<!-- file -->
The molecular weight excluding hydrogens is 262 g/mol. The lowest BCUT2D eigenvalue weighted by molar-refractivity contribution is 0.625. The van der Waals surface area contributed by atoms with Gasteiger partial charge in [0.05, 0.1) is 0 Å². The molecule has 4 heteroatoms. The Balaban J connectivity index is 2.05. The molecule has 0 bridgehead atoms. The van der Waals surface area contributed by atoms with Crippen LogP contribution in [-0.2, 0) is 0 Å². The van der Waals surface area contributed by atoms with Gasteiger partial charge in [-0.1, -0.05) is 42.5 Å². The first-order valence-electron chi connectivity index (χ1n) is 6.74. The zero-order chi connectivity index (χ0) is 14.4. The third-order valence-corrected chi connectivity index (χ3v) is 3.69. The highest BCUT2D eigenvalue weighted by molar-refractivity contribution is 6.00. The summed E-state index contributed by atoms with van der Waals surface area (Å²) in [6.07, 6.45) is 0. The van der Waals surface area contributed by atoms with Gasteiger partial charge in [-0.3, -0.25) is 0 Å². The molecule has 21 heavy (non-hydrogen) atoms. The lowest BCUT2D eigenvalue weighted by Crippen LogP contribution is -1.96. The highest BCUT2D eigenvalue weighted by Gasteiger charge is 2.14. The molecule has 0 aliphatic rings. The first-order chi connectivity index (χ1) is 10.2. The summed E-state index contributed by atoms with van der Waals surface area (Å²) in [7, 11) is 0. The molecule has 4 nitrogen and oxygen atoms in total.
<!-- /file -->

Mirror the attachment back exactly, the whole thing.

The molecular weight excluding hydrogens is 262 g/mol. The lowest BCUT2D eigenvalue weighted by molar-refractivity contribution is 0.625. The van der Waals surface area contributed by atoms with Gasteiger partial charge in [0.05, 0.1) is 0 Å². The molecule has 4 heteroatoms. The Balaban J connectivity index is 2.05. The molecule has 0 bridgehead atoms. The van der Waals surface area contributed by atoms with Crippen LogP contribution in [-0.2, 0) is 0 Å². The van der Waals surface area contributed by atoms with Gasteiger partial charge in [-0.1, -0.05) is 42.5 Å². The first-order valence-electron chi connectivity index (χ1n) is 6.74. The zero-order chi connectivity index (χ0) is 14.4. The third-order valence-corrected chi connectivity index (χ3v) is 3.69. The highest BCUT2D eigenvalue weighted by molar-refractivity contribution is 6.00. The summed E-state index contributed by atoms with van der Waals surface area (Å²) in [6.07, 6.45) is 0. The van der Waals surface area contributed by atoms with Gasteiger partial charge in [-0.3, -0.25) is 0 Å². The molecule has 21 heavy (non-hydrogen) atoms. The lowest BCUT2D eigenvalue weighted by Crippen LogP contribution is -1.96. The highest BCUT2D eigenvalue weighted by Gasteiger charge is 2.14. The molecule has 0 aliphatic rings. The first-order chi connectivity index (χ1) is 10.2. The summed E-state index contributed by atoms with van der Waals surface area (Å²) in [7, 11) is 0. The molecule has 4 nitrogen and oxygen atoms in total.